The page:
NUMSA commemorates the 100 year anniversary of the Russian Revolution

Bemoaning 20 years of unrecognised humanity

2 May 2014, Posted in NUMSA News

South Africans celebrated Freedom Day on the 27 April. We commemorate the first post-apartheid elections held on that day in 1994 in which the franchise did not depend upon race. For political parties, this day was used to campaign and mobilised for support for the upcoming national elections.

For me, I was reminded that it was on this fateful day in 1994 that heroes and heroines paid the ultimate price for my freedom. Freedom means the ability to be able to choose what I want in my life, knowing I am not stuck in any situation and have the power to create the circumstances in my life.

But what does freedom means to the working class? I decided to ask random people in my area what the word “freedom” means to them.  Here are their answers:
1 – It means that you can have your own opinion and that you can share that opinion with other people even if they don’t agree with you. For these reasons, and a whole lot more, freedom is a very important thing to have in your life.

2- If we didn’t have freedom some of us would still be slave for white people. Sometimes we take freedom for granted and don’t think of all the little things that we get to enjoy because we are free. When you stop and think about how different life would be without it, it makes you very thankful to live here and enjoy the promise of freedom.

3 – We didn’t have a word for freedom because we didn’t know what it was NOT to be free, it didn’t exist as a concept for us because it’s absence didn’t exist for us. We didn’t have a word for time, either.

4 – Economic freedom is of paramount importance to me. The very few who control the economy oppresses us. There is nothing to celebrate here we need to be part of the economic processes.

5 – Political freedom is key. The freedom charter says: the people shall govern. But the ANC doesn’t consider people. There is no participatory democracy. We are not recognised as human beings. We are not free.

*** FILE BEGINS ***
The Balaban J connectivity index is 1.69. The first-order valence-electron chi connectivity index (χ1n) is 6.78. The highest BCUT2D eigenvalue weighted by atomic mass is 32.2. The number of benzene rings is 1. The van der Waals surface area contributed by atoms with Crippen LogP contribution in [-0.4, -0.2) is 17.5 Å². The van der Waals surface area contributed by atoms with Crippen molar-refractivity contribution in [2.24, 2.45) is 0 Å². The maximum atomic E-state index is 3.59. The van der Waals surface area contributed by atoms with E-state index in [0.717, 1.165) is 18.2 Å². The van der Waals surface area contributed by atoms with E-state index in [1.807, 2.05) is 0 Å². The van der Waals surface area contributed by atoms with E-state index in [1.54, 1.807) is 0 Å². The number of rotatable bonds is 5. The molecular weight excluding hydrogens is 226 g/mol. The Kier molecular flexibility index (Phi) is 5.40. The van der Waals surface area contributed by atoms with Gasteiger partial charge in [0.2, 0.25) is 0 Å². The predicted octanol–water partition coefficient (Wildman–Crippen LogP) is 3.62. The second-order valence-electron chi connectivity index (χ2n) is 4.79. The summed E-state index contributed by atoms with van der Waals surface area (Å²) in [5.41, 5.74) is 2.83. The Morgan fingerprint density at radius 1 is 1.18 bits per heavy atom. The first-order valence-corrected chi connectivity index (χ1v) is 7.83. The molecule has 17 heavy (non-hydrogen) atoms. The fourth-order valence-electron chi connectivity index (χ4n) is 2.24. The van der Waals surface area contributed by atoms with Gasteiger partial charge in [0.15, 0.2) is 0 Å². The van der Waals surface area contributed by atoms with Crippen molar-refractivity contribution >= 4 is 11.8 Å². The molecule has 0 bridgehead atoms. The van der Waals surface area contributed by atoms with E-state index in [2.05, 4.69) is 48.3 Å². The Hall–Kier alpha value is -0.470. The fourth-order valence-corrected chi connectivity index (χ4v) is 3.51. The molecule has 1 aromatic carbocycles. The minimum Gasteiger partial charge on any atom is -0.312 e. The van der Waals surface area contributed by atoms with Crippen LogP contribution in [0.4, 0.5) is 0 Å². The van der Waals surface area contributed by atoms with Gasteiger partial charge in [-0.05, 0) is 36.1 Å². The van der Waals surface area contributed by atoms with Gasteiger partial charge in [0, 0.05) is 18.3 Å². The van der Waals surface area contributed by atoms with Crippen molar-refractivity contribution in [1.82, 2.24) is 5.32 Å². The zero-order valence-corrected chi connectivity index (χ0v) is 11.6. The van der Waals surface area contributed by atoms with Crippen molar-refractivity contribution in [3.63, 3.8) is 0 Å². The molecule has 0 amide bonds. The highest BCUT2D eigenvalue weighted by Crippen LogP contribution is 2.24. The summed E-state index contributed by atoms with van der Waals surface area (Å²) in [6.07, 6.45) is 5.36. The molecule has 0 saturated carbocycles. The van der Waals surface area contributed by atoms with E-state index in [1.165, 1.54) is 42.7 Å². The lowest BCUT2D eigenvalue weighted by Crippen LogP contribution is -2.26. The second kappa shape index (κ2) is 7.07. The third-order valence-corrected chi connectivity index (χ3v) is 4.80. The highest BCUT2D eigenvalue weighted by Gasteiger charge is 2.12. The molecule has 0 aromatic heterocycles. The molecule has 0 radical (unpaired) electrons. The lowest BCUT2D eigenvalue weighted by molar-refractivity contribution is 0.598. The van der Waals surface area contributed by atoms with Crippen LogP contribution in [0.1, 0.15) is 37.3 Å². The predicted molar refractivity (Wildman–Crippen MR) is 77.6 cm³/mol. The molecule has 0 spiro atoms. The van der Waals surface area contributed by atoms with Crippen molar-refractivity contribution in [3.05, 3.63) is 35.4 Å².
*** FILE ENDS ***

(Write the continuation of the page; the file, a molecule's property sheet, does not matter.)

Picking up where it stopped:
6 – We sell our labour for meagre income in order to survive. Do you call that freedom? We are being treated like animals at workplaces. There is nothing free about this.

7– This freedom is conditional.  If you are always working for a boss, you don’t have freedom either. Now we always worry about how we’ll pay our next bill or whether we’ll have a roof over our heads.

8 – To me freedom is that we don’t have to worry about the roads, land, etc. I have freedom to protest, to speak out, but fundamentally I don’t have freedom to change policy.  And the policies of this country are becoming more and more, it isn’t just right-wing, but it is more and more about corporate power. Freedom is that collectively we have a voice and can make a change.  And it’s a change we don’t know what it is going to look like, and it might not be a straight line.

9 – Freedom means being able to question the government, like being able to speak our minds and not get arrested or shot at by police.  Just because it’s a mass group of people doesn’t mean it’s harmful or dangerous. Freedom also means that we can be able to be heard by our government, because they are supposed to be here for us.

Please consider submitting written articles on issues that matter to you to Numsa News at (sandreh@numsa.org.za).

Happy reading!